Paul Murray (journalist)

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Paul Murray is a former working journalist and later editor of The West Australian newspaper who resigned and was later retained to write opinion articles for the same newspaper. Murray was the longest serving newspaper editor in Australia when he resigned in February, 2000.[1]

Biography[edit]

Early life[edit]

Murray was born in Mt Lawley in 1950, and grew up in the eastern Perth suburb of Guildford in the Swan Valley. His father, Keith Murray, was a journalist at The West Australian for a decade from 1948[2] and his older brother Kim was a reporter at the Daily News. He attended Guildford Primary School and then Guildford Grammar School.[3] He initially studied geology at the University of Western Australia before changing career.[3]

Career[edit]

He took a cadetship at The West Australian in 1970 and through the 1970s worked variously from its Fremantle, Kalgoorlie, Perth, Sydney and Melbourne offices. He worked at the Western Mail from 1981, before returning to The West Australian as chief of staff in 1987. In March 1990 he was appointed editor of the newspaper where he began his career in 1970. He quit The West ten years later to become a morning talk-back announcer on Perth commercial radio station, 6PR, before leaving in 2006 over a contract-renewal disagreement (he rejoined in 2011).[4] In 2006 he returned to The West Australian as a columnist and feature writer.[3]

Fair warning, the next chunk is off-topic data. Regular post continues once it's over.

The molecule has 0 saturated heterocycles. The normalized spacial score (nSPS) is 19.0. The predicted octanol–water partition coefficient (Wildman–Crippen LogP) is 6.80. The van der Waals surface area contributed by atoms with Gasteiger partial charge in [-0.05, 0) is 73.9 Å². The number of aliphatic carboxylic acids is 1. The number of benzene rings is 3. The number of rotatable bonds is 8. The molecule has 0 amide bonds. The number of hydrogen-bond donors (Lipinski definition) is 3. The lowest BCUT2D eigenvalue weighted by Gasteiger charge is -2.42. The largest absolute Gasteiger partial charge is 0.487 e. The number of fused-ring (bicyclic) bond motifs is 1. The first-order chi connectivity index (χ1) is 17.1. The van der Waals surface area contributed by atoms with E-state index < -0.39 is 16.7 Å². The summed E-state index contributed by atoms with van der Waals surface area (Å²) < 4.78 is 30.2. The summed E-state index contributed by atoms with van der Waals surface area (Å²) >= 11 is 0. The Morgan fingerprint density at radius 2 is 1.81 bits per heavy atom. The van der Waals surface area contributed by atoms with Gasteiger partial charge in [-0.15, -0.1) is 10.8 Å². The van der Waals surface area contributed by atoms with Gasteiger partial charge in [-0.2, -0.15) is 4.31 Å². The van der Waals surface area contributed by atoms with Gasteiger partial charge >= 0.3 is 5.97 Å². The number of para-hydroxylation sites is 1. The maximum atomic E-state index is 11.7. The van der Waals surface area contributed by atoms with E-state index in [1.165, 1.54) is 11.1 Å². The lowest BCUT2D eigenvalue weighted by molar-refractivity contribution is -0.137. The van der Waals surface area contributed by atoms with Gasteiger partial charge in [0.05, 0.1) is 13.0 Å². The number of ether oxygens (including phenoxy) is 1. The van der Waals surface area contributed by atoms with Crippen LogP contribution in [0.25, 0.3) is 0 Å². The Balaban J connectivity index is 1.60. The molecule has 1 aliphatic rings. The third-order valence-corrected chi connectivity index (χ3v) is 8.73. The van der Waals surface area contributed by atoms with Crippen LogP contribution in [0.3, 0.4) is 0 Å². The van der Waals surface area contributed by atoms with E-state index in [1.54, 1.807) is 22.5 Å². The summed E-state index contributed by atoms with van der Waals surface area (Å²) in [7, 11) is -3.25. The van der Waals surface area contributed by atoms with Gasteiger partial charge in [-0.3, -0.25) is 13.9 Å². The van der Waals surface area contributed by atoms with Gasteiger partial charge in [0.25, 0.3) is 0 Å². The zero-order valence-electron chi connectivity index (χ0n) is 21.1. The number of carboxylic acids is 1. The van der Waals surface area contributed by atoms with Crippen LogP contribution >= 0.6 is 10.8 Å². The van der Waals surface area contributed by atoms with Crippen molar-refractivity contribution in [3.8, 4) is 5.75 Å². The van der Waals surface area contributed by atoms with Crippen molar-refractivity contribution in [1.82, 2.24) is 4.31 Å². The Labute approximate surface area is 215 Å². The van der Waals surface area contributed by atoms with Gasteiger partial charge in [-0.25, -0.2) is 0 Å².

During his tenure as editor of The West Australian he took the circulation of the newspaper to over 400,000 for the first time (1997) and, in 1998, to over one million readers for the newspaper’s Saturday edition.[3] He introduced "Asia Desk", which involved the assignment of a journalist to cover events mainly in Southeast Asia.

Murray won WA's top journalism award, the University of Western Australia's Lovekin Prize in 1985, and the Daily News Centenary Prize in 1986, as well as the Beck Prize for political journalism in 1986.[3]

References[edit]

  1. ^ "Paul Murray". 720 ABC Perth. Australian Broadcasting Corporation. 30 Sep 2009. Retrieved 2012-04-16. 
  2. ^ "Australia’s many media dynasties". Crikey (Private Media Pty Ltd). 21 March 2005. Retrieved 2012-04-16. 
  3. ^ a b c d e "Paul Murray". Celebrity Speakers Bureau. Retrieved 2012-04-16. 
  4. ^ Guest, Debbie; Barrass, Tony (6 December 2010). "Paul Murray the new morning host at 6PR". PerthNow (Sunday Times). Retrieved 2012-04-16. 

External links[edit]